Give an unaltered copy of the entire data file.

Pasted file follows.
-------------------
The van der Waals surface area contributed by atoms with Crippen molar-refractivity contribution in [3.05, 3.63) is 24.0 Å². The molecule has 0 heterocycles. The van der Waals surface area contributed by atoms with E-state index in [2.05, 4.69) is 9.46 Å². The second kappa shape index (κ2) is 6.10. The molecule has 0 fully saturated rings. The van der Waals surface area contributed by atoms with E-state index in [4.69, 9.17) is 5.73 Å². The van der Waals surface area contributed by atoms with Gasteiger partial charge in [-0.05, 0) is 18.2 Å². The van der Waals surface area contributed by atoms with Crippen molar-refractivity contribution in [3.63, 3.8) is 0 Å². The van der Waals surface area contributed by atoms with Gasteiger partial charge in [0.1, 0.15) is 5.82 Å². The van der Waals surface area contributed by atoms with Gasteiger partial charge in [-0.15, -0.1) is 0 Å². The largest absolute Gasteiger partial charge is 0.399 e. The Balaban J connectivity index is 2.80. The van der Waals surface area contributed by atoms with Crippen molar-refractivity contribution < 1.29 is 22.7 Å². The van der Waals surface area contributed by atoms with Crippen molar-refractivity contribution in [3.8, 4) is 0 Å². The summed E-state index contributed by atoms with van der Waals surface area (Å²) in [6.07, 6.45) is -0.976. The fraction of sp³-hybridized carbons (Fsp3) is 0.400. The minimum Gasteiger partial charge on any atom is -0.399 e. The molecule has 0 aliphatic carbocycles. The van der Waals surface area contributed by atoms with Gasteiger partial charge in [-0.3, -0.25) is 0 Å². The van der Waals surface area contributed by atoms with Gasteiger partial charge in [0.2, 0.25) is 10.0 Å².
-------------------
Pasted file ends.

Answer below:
The van der Waals surface area contributed by atoms with Crippen molar-refractivity contribution in [3.05, 3.63) is 24.0 Å². The molecule has 0 heterocycles. The van der Waals surface area contributed by atoms with E-state index in [2.05, 4.69) is 9.46 Å². The second kappa shape index (κ2) is 6.10. The molecule has 0 fully saturated rings. The van der Waals surface area contributed by atoms with E-state index in [4.69, 9.17) is 5.73 Å². The van der Waals surface area contributed by atoms with Gasteiger partial charge in [-0.05, 0) is 18.2 Å². The van der Waals surface area contributed by atoms with Crippen molar-refractivity contribution in [3.63, 3.8) is 0 Å². The van der Waals surface area contributed by atoms with Gasteiger partial charge in [0.1, 0.15) is 5.82 Å². The van der Waals surface area contributed by atoms with Gasteiger partial charge in [-0.15, -0.1) is 0 Å². The largest absolute Gasteiger partial charge is 0.399 e. The Balaban J connectivity index is 2.80. The van der Waals surface area contributed by atoms with Crippen molar-refractivity contribution < 1.29 is 22.7 Å². The van der Waals surface area contributed by atoms with Crippen molar-refractivity contribution in [3.8, 4) is 0 Å². The summed E-state index contributed by atoms with van der Waals surface area (Å²) in [6.07, 6.45) is -0.976. The fraction of sp³-hybridized carbons (Fsp3) is 0.400. The minimum Gasteiger partial charge on any atom is -0.399 e. The molecule has 0 aliphatic carbocycles. The van der Waals surface area contributed by atoms with Gasteiger partial charge in [-0.3, -0.25) is 0 Å². The van der Waals surface area contributed by atoms with Gasteiger partial charge in [0.2, 0.25) is 10.0 Å².